Grade: B. Each of the analysts shared stronger opinions, particularly in saying a player failing “the eyeball test” with concussion symptoms should be treated seriously.

Football Night in America – NBC

Sunday Night Football was in a different setting than the other pregame shows, with Maria Taylor, Tony Dungy, and Rodney Harrison broadcasting on-site from Tampa Bay. With that, the show led off by covering the aftermath of Hurricane Ian, its effects on the Tampa area, and how the Buccaneers dealt with the situation during the week.

But after 20 minutes, the show got into the Tagovailoa story with Mike Florio reporting what his peers told viewers earlier in the day regarding pending changes to the NFL’s concussion protocol and “gross motor instability” being used as a major indicator.

Florio emphasized that the NFLPA would ask how Tagovailoa was examined and treated. Was he actually examined for a back injury in Week 3? And if he indeed suffered a back injury, why was he still allowed to play?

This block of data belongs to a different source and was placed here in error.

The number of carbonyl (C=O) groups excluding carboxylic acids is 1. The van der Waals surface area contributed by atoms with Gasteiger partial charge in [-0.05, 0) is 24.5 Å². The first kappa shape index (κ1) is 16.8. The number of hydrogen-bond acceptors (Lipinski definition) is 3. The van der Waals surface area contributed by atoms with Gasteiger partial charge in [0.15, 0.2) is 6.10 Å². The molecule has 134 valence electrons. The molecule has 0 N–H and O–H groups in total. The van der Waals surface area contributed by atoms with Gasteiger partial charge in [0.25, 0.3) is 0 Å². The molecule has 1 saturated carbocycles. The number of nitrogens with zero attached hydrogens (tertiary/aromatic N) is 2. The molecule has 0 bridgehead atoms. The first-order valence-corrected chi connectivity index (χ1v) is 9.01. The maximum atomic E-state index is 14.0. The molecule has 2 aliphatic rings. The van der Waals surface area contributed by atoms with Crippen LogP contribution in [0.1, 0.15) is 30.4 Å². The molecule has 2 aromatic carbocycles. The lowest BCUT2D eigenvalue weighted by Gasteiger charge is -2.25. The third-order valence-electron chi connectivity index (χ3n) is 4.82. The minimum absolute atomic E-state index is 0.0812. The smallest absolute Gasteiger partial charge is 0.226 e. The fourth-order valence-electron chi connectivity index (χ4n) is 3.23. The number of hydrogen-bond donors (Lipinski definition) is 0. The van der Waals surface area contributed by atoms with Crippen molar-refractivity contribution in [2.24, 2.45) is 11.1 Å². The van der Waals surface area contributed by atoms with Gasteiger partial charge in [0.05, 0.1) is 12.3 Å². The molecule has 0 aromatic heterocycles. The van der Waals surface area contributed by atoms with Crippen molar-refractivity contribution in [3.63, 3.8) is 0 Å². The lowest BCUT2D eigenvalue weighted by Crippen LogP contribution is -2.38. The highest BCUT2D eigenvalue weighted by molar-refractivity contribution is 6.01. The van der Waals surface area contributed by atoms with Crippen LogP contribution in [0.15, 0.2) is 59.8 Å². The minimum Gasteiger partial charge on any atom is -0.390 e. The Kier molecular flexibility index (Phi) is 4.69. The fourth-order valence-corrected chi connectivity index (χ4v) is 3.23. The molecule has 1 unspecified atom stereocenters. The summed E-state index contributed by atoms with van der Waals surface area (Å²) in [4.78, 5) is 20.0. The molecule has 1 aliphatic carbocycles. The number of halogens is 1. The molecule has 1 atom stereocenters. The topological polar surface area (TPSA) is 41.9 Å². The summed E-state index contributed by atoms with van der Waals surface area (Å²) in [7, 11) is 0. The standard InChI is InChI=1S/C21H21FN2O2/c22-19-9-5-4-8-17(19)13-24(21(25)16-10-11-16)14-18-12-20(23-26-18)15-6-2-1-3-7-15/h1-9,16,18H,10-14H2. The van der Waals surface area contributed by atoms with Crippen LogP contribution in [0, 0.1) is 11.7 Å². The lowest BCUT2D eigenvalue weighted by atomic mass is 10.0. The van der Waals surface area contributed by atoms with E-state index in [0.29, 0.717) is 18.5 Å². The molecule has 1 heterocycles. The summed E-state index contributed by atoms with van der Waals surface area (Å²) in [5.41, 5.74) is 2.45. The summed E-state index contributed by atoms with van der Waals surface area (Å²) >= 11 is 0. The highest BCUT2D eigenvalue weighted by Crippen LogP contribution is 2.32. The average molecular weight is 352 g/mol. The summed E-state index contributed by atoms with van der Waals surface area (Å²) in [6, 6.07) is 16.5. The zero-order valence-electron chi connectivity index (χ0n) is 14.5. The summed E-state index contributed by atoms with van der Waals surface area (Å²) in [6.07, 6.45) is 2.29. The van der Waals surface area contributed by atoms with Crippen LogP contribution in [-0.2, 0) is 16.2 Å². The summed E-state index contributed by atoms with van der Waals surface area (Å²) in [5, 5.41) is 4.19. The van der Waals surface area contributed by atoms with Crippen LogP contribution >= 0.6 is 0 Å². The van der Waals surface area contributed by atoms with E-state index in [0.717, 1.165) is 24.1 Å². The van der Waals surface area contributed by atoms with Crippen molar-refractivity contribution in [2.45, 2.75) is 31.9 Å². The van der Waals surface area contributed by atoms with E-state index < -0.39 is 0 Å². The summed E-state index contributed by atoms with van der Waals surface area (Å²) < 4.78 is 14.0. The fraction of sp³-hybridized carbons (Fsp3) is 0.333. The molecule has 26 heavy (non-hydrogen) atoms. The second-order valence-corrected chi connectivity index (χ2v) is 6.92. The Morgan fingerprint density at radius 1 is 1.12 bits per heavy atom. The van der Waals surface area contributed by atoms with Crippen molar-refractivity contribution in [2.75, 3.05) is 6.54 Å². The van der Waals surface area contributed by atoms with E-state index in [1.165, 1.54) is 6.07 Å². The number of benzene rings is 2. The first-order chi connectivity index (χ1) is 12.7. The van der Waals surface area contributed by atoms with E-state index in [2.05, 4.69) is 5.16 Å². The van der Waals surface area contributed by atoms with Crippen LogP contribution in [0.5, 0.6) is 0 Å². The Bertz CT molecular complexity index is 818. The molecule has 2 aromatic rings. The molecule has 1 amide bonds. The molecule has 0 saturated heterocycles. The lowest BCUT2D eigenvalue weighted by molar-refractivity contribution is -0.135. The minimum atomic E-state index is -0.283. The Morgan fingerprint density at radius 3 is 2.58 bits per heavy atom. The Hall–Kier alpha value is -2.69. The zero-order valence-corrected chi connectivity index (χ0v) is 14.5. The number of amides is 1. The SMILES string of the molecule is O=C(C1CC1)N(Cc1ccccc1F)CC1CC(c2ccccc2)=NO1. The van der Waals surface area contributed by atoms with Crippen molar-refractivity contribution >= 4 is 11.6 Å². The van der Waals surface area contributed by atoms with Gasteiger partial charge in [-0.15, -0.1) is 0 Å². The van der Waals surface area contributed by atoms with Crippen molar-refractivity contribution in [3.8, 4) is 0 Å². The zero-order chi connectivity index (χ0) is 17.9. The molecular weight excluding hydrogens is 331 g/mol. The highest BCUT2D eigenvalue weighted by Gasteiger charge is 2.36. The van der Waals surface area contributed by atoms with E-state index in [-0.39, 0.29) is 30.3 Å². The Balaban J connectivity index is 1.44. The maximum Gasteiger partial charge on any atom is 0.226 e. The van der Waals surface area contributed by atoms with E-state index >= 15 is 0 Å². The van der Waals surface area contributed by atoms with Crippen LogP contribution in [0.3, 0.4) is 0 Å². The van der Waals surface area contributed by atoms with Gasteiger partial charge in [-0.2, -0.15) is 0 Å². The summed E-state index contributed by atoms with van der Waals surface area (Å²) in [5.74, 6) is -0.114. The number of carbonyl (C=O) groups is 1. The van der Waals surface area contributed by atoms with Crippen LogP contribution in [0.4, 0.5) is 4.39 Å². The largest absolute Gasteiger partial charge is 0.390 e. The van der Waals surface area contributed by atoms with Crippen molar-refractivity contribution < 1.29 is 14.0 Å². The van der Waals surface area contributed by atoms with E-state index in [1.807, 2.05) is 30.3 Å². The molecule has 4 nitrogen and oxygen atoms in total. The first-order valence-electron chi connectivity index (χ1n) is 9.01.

When the conversation went back to the on-site crew, Dungy admitted that playing Thursday night games always concerned him when he was a coach. He disclosed that teams playing a Thursday game needed to have a bye the previous week so they didn’t have to deal with a quick, four-day turnaround. That scheduling needs to be addressed for player safety.

But Harrison had the most engaging reaction to the story, coming from his experience as a player. He admitted telling doctors that he was fine when suffering concussion symptoms because he wanted to get back in the game. Knowing that was wrong, Harrison pleaded with current players to stay on the sidelines when hurt because “CTE takes you to a dark place.”

“It’s not worth it. Please take care of yourself,” said Harrison. “Don’t depend on the NFL. Don’t depend on anybody. If something’s wrong with your head, report it.”

Grade: B+. Dungy and Harrison’s views of the matter from their perspective as a coach and player were very compelling.

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BSM Writers

Dish Network Played With Fire Dropping ESPN and Almost Got Burnt

When it comes to entertainment choices, we have never had more power as a consumer.